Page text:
I’ve loved all the classes in the program! For a list of the available ones, click here.
In this program, no. I found the information to be well-rounded and current.
It totally depends on what program you enroll in. I chose to do the program at University of Western States because of this exact concern. I was accepted and enrolled in an RD program, and the course list included classes in food science / management. I also experienced the pamphlets that RDs were giving patients (and saw the diet plans for chronically ill patients) while working at the hospital. The recommended advice was not in line with what I thought was best, and I don’t think I’ll be recommending low-sugar yogurt, gingersnaps, and egg substitutes to future patients. This was not the focus I wanted, and so I decided to forego the program. My program, in contrast, is based on the most recent nutrition research, and I am learning things that I think will be much more beneficial to my future practice: intestinal imbalances, inflammation, herbalism, detox and biotransformational pathways, sports nutrition and fitness, and the psychology of eating and wellness, for example.
One course in biology, one course in physiology or anatomy and physiology, one course in biochemistry, one course in nutrition, and one course in medical terminology (this is waived if you have previous healthcare experience). I did all of these in the classroom, as I needed them for PA school, though there is a program through the school that you can do them. More on that here.
2-3 hours per credit a week. I usually took 2 or 3 classes per semester (each ranged from 2-4 credits), so my time commitment was anywhere from ~20-25 hours per week.
When I first started the program, I was working at the hospital ~30 hours a week, putting in ~20 hours per week to the program, and blogging / Instagramming on the side. It was tough, but I loved it all, so it was doable. Granted, I was single, in my early 20s, and living at home with my parents with no children when I did, so this time commitment is certainly not as realistic and accessible for all.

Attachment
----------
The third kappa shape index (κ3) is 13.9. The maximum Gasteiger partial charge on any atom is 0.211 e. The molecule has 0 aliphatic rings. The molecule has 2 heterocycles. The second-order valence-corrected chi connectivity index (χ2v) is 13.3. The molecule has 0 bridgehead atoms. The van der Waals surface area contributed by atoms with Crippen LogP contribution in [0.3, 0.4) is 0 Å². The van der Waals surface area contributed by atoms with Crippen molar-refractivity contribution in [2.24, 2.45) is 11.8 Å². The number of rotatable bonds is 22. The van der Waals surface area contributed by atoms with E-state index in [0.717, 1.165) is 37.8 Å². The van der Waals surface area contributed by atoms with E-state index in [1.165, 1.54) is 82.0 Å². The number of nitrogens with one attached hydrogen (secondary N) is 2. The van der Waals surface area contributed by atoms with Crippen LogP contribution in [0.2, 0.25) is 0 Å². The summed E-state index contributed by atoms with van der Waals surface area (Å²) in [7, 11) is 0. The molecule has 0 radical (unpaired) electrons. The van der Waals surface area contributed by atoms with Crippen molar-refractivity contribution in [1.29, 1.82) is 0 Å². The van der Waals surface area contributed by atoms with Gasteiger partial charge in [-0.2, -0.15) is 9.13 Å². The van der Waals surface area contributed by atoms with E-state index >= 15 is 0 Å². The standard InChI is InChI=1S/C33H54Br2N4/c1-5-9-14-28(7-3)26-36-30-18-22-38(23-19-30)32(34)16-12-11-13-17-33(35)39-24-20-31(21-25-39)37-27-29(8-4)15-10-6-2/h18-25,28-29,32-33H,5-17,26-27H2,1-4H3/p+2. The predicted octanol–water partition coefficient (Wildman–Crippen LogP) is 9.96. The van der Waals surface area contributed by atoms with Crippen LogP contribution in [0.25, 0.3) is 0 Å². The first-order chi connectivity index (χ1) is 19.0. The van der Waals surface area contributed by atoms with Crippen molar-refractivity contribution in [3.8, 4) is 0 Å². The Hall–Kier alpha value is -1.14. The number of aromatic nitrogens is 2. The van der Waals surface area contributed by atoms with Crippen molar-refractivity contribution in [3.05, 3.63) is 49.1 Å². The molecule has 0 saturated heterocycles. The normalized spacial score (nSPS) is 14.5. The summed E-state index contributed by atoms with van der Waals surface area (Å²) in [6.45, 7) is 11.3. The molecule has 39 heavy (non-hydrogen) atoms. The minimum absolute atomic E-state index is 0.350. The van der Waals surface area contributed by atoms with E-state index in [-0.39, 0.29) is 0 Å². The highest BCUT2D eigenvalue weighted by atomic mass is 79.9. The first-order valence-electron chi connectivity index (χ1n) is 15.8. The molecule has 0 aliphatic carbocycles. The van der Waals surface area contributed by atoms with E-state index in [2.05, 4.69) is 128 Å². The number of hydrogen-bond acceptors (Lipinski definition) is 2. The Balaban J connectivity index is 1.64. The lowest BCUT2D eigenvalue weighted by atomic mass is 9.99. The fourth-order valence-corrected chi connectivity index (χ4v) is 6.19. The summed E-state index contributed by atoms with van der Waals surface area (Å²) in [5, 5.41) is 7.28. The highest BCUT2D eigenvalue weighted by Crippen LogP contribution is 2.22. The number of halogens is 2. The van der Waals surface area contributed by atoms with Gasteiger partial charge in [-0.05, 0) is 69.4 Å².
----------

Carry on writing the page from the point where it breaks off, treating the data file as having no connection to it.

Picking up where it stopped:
Yes! Professors are so accessible through emails and forums, and you’re required to write in forums and comment on other students post every week. It’s a very collaborative experience. Plus, the students in my classes are just so brilliant. Many come from far more educationally advanced backgrounds than me – RDs, nutritionists, chiropractors, acupuncturists, etc. They bring such rich and knowledgable input to all of the forums. Honestly, I find I learn just as much from their contributions as I do with lectures. It is admittedly a bit overwhelming, and taking the time to sift through everything in the forums is very time consuming. But if you’re willing to put in the time, the program has just so much to offer.
“What works for me, might not for someone else. There are so many different factors that go into it. I actually emailed 11 grads of the certificate program telling them about my dilemma and asking if they felt they needed their masters to do private practice, what they honestly thought about the program, if they had to do it again would they have done both their masters and the program or for those without a masters, did they feel like they still needed it after the program. Everyone replied to me! 3 people talked about everything over the phone. Every single one said the program was amazing. One RD working in SC did both UWS masters and the program and said if she had to do it all over again, the program would have been enough, but she wants to teach eventually so she knew she needed the MS. It was really helpful getting everyones feedback. A few people said a masters cant hurt; which I totally agree with.